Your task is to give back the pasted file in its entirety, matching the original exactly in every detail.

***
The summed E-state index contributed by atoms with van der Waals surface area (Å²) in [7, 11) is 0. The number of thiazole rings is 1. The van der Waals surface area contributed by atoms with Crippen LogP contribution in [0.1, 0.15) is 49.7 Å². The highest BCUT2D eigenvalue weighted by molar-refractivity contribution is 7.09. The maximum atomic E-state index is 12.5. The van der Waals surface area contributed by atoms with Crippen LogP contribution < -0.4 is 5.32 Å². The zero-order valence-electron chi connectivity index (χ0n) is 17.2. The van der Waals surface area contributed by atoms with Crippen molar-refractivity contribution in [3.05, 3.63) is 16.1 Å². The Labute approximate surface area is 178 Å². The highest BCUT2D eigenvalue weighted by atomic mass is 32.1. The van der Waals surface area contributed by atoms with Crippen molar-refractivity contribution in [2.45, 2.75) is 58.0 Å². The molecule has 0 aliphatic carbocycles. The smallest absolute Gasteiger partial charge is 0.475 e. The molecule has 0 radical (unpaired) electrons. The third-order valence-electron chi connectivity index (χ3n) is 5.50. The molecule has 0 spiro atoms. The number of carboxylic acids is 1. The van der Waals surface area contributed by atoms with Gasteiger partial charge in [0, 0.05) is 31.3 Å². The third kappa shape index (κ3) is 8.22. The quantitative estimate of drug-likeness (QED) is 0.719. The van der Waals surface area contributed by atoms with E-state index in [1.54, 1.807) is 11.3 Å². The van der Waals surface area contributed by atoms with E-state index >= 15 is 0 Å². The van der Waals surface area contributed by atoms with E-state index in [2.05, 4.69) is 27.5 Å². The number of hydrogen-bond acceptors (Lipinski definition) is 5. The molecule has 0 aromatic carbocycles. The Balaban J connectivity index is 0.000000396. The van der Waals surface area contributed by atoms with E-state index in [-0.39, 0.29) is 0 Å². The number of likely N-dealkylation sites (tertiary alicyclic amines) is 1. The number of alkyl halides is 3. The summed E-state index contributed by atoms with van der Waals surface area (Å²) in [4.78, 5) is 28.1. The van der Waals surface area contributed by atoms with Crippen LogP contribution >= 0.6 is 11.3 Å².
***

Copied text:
The summed E-state index contributed by atoms with van der Waals surface area (Å²) in [7, 11) is 0. The number of thiazole rings is 1. The van der Waals surface area contributed by atoms with Crippen LogP contribution in [0.1, 0.15) is 49.7 Å². The highest BCUT2D eigenvalue weighted by molar-refractivity contribution is 7.09. The maximum atomic E-state index is 12.5. The van der Waals surface area contributed by atoms with Crippen LogP contribution < -0.4 is 5.32 Å². The zero-order valence-electron chi connectivity index (χ0n) is 17.2. The van der Waals surface area contributed by atoms with Crippen molar-refractivity contribution in [3.05, 3.63) is 16.1 Å². The Labute approximate surface area is 178 Å². The highest BCUT2D eigenvalue weighted by atomic mass is 32.1. The van der Waals surface area contributed by atoms with Crippen molar-refractivity contribution in [2.45, 2.75) is 58.0 Å². The molecule has 0 aliphatic carbocycles. The smallest absolute Gasteiger partial charge is 0.475 e. The molecule has 0 radical (unpaired) electrons. The third-order valence-electron chi connectivity index (χ3n) is 5.50. The molecule has 0 spiro atoms. The number of carboxylic acids is 1. The van der Waals surface area contributed by atoms with Gasteiger partial charge in [0, 0.05) is 31.3 Å². The third kappa shape index (κ3) is 8.22. The quantitative estimate of drug-likeness (QED) is 0.719. The van der Waals surface area contributed by atoms with E-state index in [1.54, 1.807) is 11.3 Å². The van der Waals surface area contributed by atoms with E-state index >= 15 is 0 Å². The van der Waals surface area contributed by atoms with E-state index in [2.05, 4.69) is 27.5 Å². The number of hydrogen-bond acceptors (Lipinski definition) is 5. The molecule has 0 aromatic carbocycles. The Balaban J connectivity index is 0.000000396. The van der Waals surface area contributed by atoms with E-state index in [-0.39, 0.29) is 0 Å². The number of likely N-dealkylation sites (tertiary alicyclic amines) is 1. The number of alkyl halides is 3. The summed E-state index contributed by atoms with van der Waals surface area (Å²) in [4.78, 5) is 28.1. The van der Waals surface area contributed by atoms with Crippen LogP contribution >= 0.6 is 11.3 Å².